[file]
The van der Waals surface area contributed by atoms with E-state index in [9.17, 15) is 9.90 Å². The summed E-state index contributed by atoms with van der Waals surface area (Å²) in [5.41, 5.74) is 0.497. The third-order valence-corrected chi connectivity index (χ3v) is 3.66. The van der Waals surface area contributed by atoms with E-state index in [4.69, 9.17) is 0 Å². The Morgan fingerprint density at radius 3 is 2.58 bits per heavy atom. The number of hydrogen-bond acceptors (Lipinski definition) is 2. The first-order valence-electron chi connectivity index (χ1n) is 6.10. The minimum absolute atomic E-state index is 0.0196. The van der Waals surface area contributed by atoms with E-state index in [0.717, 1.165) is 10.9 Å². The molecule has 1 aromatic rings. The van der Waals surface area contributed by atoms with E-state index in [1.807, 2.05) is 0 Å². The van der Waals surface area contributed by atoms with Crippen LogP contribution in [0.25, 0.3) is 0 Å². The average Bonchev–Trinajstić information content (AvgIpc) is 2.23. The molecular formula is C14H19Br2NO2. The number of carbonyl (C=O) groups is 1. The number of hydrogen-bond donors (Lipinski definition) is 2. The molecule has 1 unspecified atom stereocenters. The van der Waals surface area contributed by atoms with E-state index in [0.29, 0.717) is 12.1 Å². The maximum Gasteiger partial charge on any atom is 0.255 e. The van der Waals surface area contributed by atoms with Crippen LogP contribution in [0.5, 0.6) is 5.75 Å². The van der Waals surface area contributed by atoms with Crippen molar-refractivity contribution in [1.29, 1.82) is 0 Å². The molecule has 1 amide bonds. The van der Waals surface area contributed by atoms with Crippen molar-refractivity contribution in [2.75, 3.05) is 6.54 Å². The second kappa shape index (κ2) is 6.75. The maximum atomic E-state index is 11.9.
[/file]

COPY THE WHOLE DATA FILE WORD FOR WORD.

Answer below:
The van der Waals surface area contributed by atoms with E-state index in [9.17, 15) is 9.90 Å². The summed E-state index contributed by atoms with van der Waals surface area (Å²) in [5.41, 5.74) is 0.497. The third-order valence-corrected chi connectivity index (χ3v) is 3.66. The van der Waals surface area contributed by atoms with E-state index in [4.69, 9.17) is 0 Å². The Morgan fingerprint density at radius 3 is 2.58 bits per heavy atom. The number of hydrogen-bond acceptors (Lipinski definition) is 2. The first-order valence-electron chi connectivity index (χ1n) is 6.10. The minimum absolute atomic E-state index is 0.0196. The van der Waals surface area contributed by atoms with E-state index in [0.717, 1.165) is 10.9 Å². The molecule has 1 aromatic rings. The van der Waals surface area contributed by atoms with E-state index in [1.807, 2.05) is 0 Å². The van der Waals surface area contributed by atoms with Crippen LogP contribution in [0.25, 0.3) is 0 Å². The average Bonchev–Trinajstić information content (AvgIpc) is 2.23. The molecular formula is C14H19Br2NO2. The number of carbonyl (C=O) groups is 1. The number of hydrogen-bond donors (Lipinski definition) is 2. The molecule has 1 unspecified atom stereocenters. The van der Waals surface area contributed by atoms with E-state index in [0.29, 0.717) is 12.1 Å². The maximum Gasteiger partial charge on any atom is 0.255 e. The van der Waals surface area contributed by atoms with Crippen LogP contribution in [0.5, 0.6) is 5.75 Å². The van der Waals surface area contributed by atoms with Crippen molar-refractivity contribution in [1.29, 1.82) is 0 Å². The molecule has 1 amide bonds. The van der Waals surface area contributed by atoms with Crippen molar-refractivity contribution in [2.75, 3.05) is 6.54 Å². The second kappa shape index (κ2) is 6.75. The maximum atomic E-state index is 11.9.